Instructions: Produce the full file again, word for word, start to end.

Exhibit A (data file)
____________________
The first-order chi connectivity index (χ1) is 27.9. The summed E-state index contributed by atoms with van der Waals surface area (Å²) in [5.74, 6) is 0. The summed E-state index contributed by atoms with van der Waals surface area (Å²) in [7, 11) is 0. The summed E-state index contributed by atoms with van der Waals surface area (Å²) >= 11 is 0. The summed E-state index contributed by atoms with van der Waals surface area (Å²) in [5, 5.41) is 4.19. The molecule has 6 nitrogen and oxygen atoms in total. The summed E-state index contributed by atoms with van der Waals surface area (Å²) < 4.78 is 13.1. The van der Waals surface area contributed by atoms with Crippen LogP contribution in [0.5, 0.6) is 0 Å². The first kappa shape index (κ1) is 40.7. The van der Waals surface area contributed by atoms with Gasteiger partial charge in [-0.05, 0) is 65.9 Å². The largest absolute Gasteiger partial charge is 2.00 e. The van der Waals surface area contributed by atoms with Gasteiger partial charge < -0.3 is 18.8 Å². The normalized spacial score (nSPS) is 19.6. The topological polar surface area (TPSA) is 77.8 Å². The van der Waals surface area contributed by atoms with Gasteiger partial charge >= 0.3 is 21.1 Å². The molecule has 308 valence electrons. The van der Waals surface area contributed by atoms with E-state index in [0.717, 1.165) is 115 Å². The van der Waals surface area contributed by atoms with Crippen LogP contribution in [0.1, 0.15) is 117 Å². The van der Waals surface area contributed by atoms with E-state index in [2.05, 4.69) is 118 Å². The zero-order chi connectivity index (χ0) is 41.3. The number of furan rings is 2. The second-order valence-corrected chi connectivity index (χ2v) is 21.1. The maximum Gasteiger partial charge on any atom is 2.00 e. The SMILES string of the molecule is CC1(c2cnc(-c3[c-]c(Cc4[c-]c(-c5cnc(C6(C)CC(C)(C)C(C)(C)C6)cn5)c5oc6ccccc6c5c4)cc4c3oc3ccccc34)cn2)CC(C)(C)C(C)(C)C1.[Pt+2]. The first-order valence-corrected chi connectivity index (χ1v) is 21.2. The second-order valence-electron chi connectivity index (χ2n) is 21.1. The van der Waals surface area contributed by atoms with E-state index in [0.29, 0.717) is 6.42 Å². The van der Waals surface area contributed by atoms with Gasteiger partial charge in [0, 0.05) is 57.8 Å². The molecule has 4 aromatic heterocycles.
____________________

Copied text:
The first-order chi connectivity index (χ1) is 27.9. The summed E-state index contributed by atoms with van der Waals surface area (Å²) in [5.74, 6) is 0. The summed E-state index contributed by atoms with van der Waals surface area (Å²) in [7, 11) is 0. The summed E-state index contributed by atoms with van der Waals surface area (Å²) >= 11 is 0. The summed E-state index contributed by atoms with van der Waals surface area (Å²) in [5, 5.41) is 4.19. The molecule has 6 nitrogen and oxygen atoms in total. The summed E-state index contributed by atoms with van der Waals surface area (Å²) < 4.78 is 13.1. The van der Waals surface area contributed by atoms with Crippen LogP contribution in [0.5, 0.6) is 0 Å². The first kappa shape index (κ1) is 40.7. The van der Waals surface area contributed by atoms with Gasteiger partial charge in [-0.05, 0) is 65.9 Å². The largest absolute Gasteiger partial charge is 2.00 e. The van der Waals surface area contributed by atoms with Gasteiger partial charge < -0.3 is 18.8 Å². The normalized spacial score (nSPS) is 19.6. The topological polar surface area (TPSA) is 77.8 Å². The van der Waals surface area contributed by atoms with Gasteiger partial charge >= 0.3 is 21.1 Å². The molecule has 308 valence electrons. The van der Waals surface area contributed by atoms with E-state index in [0.717, 1.165) is 115 Å². The van der Waals surface area contributed by atoms with Crippen LogP contribution in [0.1, 0.15) is 117 Å². The van der Waals surface area contributed by atoms with E-state index in [2.05, 4.69) is 118 Å². The zero-order chi connectivity index (χ0) is 41.3. The number of furan rings is 2. The second-order valence-corrected chi connectivity index (χ2v) is 21.1. The maximum Gasteiger partial charge on any atom is 2.00 e. The SMILES string of the molecule is CC1(c2cnc(-c3[c-]c(Cc4[c-]c(-c5cnc(C6(C)CC(C)(C)C(C)(C)C6)cn5)c5oc6ccccc6c5c4)cc4c3oc3ccccc34)cn2)CC(C)(C)C(C)(C)C1.[Pt+2]. The first-order valence-corrected chi connectivity index (χ1v) is 21.2. The second-order valence-electron chi connectivity index (χ2n) is 21.1. The van der Waals surface area contributed by atoms with E-state index in [0.29, 0.717) is 6.42 Å². The van der Waals surface area contributed by atoms with Gasteiger partial charge in [0, 0.05) is 57.8 Å². The molecule has 4 aromatic heterocycles.